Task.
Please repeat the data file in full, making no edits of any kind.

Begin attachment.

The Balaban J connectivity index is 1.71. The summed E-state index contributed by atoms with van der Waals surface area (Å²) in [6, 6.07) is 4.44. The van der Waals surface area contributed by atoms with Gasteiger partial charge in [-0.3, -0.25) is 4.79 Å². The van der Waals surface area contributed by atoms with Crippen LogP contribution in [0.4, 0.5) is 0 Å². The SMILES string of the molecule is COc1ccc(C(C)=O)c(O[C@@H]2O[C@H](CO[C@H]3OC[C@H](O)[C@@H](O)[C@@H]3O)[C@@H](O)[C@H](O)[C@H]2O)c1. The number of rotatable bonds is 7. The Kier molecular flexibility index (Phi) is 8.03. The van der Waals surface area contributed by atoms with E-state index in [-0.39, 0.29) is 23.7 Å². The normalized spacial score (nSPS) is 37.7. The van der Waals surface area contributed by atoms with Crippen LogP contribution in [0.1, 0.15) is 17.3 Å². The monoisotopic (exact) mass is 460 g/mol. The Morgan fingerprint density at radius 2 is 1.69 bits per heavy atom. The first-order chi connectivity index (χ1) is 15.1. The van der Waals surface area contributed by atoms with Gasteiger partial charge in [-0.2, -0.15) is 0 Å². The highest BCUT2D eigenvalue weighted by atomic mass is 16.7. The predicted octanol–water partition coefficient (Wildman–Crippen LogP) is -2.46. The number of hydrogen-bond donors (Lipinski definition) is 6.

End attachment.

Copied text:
The Balaban J connectivity index is 1.71. The summed E-state index contributed by atoms with van der Waals surface area (Å²) in [6, 6.07) is 4.44. The van der Waals surface area contributed by atoms with Gasteiger partial charge in [-0.3, -0.25) is 4.79 Å². The van der Waals surface area contributed by atoms with Crippen LogP contribution in [0.4, 0.5) is 0 Å². The SMILES string of the molecule is COc1ccc(C(C)=O)c(O[C@@H]2O[C@H](CO[C@H]3OC[C@H](O)[C@@H](O)[C@@H]3O)[C@@H](O)[C@H](O)[C@H]2O)c1. The number of rotatable bonds is 7. The Kier molecular flexibility index (Phi) is 8.03. The van der Waals surface area contributed by atoms with E-state index in [-0.39, 0.29) is 23.7 Å². The normalized spacial score (nSPS) is 37.7. The van der Waals surface area contributed by atoms with Crippen LogP contribution in [0.1, 0.15) is 17.3 Å². The monoisotopic (exact) mass is 460 g/mol. The Morgan fingerprint density at radius 2 is 1.69 bits per heavy atom. The first-order chi connectivity index (χ1) is 15.1. The van der Waals surface area contributed by atoms with Gasteiger partial charge in [-0.2, -0.15) is 0 Å². The highest BCUT2D eigenvalue weighted by atomic mass is 16.7. The predicted octanol–water partition coefficient (Wildman–Crippen LogP) is -2.46. The number of hydrogen-bond donors (Lipinski definition) is 6.